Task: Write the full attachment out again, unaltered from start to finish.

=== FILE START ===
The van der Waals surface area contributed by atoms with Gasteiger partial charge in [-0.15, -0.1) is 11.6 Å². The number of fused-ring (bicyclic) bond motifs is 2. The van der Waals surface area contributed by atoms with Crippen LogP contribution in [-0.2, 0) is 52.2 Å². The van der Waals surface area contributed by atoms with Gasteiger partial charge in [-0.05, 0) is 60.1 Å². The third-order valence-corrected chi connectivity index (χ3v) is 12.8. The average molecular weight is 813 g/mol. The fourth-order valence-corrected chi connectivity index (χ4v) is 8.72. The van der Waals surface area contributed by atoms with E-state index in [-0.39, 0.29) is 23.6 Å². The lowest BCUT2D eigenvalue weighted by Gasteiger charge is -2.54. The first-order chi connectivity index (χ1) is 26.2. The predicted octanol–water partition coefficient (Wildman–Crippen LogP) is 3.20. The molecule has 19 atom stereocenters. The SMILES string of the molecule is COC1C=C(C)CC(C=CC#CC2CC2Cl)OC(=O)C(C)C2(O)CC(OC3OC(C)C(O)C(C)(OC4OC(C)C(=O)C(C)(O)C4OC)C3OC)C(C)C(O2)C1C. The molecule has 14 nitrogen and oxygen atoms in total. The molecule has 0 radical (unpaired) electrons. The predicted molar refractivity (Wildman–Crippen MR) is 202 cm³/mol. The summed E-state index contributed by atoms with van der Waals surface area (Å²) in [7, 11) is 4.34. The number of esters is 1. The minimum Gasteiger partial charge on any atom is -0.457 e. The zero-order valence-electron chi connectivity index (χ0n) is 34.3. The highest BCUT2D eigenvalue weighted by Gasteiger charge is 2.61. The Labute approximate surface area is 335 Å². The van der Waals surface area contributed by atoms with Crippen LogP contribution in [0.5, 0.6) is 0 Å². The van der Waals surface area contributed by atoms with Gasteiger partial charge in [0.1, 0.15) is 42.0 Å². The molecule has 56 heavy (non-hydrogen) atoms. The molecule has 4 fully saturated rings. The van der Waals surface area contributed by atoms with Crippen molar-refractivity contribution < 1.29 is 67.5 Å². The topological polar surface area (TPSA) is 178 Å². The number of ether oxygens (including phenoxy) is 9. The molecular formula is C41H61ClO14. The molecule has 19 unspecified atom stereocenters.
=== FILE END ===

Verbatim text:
The van der Waals surface area contributed by atoms with Gasteiger partial charge in [-0.15, -0.1) is 11.6 Å². The number of fused-ring (bicyclic) bond motifs is 2. The van der Waals surface area contributed by atoms with Crippen LogP contribution in [-0.2, 0) is 52.2 Å². The van der Waals surface area contributed by atoms with Gasteiger partial charge in [-0.05, 0) is 60.1 Å². The third-order valence-corrected chi connectivity index (χ3v) is 12.8. The average molecular weight is 813 g/mol. The fourth-order valence-corrected chi connectivity index (χ4v) is 8.72. The van der Waals surface area contributed by atoms with E-state index in [-0.39, 0.29) is 23.6 Å². The lowest BCUT2D eigenvalue weighted by Gasteiger charge is -2.54. The first-order chi connectivity index (χ1) is 26.2. The predicted octanol–water partition coefficient (Wildman–Crippen LogP) is 3.20. The molecule has 19 atom stereocenters. The SMILES string of the molecule is COC1C=C(C)CC(C=CC#CC2CC2Cl)OC(=O)C(C)C2(O)CC(OC3OC(C)C(O)C(C)(OC4OC(C)C(=O)C(C)(O)C4OC)C3OC)C(C)C(O2)C1C. The molecule has 14 nitrogen and oxygen atoms in total. The molecule has 0 radical (unpaired) electrons. The predicted molar refractivity (Wildman–Crippen MR) is 202 cm³/mol. The summed E-state index contributed by atoms with van der Waals surface area (Å²) in [7, 11) is 4.34. The number of esters is 1. The minimum Gasteiger partial charge on any atom is -0.457 e. The zero-order valence-electron chi connectivity index (χ0n) is 34.3. The highest BCUT2D eigenvalue weighted by Gasteiger charge is 2.61. The Labute approximate surface area is 335 Å². The van der Waals surface area contributed by atoms with Crippen LogP contribution in [0.5, 0.6) is 0 Å². The van der Waals surface area contributed by atoms with Gasteiger partial charge in [0.1, 0.15) is 42.0 Å². The molecule has 56 heavy (non-hydrogen) atoms. The molecule has 4 fully saturated rings. The van der Waals surface area contributed by atoms with Crippen molar-refractivity contribution < 1.29 is 67.5 Å². The topological polar surface area (TPSA) is 178 Å². The number of ether oxygens (including phenoxy) is 9. The molecular formula is C41H61ClO14. The molecule has 19 unspecified atom stereocenters.